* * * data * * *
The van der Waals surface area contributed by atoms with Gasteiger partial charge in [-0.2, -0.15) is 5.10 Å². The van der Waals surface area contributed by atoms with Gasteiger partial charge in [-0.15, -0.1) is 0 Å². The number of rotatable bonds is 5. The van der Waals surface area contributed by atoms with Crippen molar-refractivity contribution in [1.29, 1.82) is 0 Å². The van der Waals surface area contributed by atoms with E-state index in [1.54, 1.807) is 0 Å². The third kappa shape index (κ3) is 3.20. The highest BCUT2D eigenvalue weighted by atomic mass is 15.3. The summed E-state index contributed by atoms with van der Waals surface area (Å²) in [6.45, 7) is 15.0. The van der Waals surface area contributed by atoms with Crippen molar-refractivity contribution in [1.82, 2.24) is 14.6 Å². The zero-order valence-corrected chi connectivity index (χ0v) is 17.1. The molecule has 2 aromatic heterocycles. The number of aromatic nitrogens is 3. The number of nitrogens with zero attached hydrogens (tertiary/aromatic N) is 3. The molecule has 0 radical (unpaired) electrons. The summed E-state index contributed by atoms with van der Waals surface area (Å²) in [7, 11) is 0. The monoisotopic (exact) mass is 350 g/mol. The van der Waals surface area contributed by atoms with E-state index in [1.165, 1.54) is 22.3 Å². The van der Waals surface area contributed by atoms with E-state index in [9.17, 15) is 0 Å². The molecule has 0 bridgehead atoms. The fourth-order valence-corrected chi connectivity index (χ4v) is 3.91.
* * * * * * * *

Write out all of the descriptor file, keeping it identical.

The van der Waals surface area contributed by atoms with Gasteiger partial charge in [-0.2, -0.15) is 5.10 Å². The van der Waals surface area contributed by atoms with Gasteiger partial charge in [-0.15, -0.1) is 0 Å². The number of rotatable bonds is 5. The van der Waals surface area contributed by atoms with Crippen molar-refractivity contribution in [1.29, 1.82) is 0 Å². The van der Waals surface area contributed by atoms with E-state index in [1.54, 1.807) is 0 Å². The third kappa shape index (κ3) is 3.20. The highest BCUT2D eigenvalue weighted by atomic mass is 15.3. The summed E-state index contributed by atoms with van der Waals surface area (Å²) in [6.45, 7) is 15.0. The van der Waals surface area contributed by atoms with Crippen molar-refractivity contribution in [1.82, 2.24) is 14.6 Å². The zero-order valence-corrected chi connectivity index (χ0v) is 17.1. The molecule has 2 aromatic heterocycles. The number of aromatic nitrogens is 3. The number of nitrogens with zero attached hydrogens (tertiary/aromatic N) is 3. The molecule has 0 radical (unpaired) electrons. The summed E-state index contributed by atoms with van der Waals surface area (Å²) in [7, 11) is 0. The monoisotopic (exact) mass is 350 g/mol. The van der Waals surface area contributed by atoms with E-state index in [1.165, 1.54) is 22.3 Å². The van der Waals surface area contributed by atoms with E-state index in [9.17, 15) is 0 Å². The molecule has 0 bridgehead atoms. The fourth-order valence-corrected chi connectivity index (χ4v) is 3.91.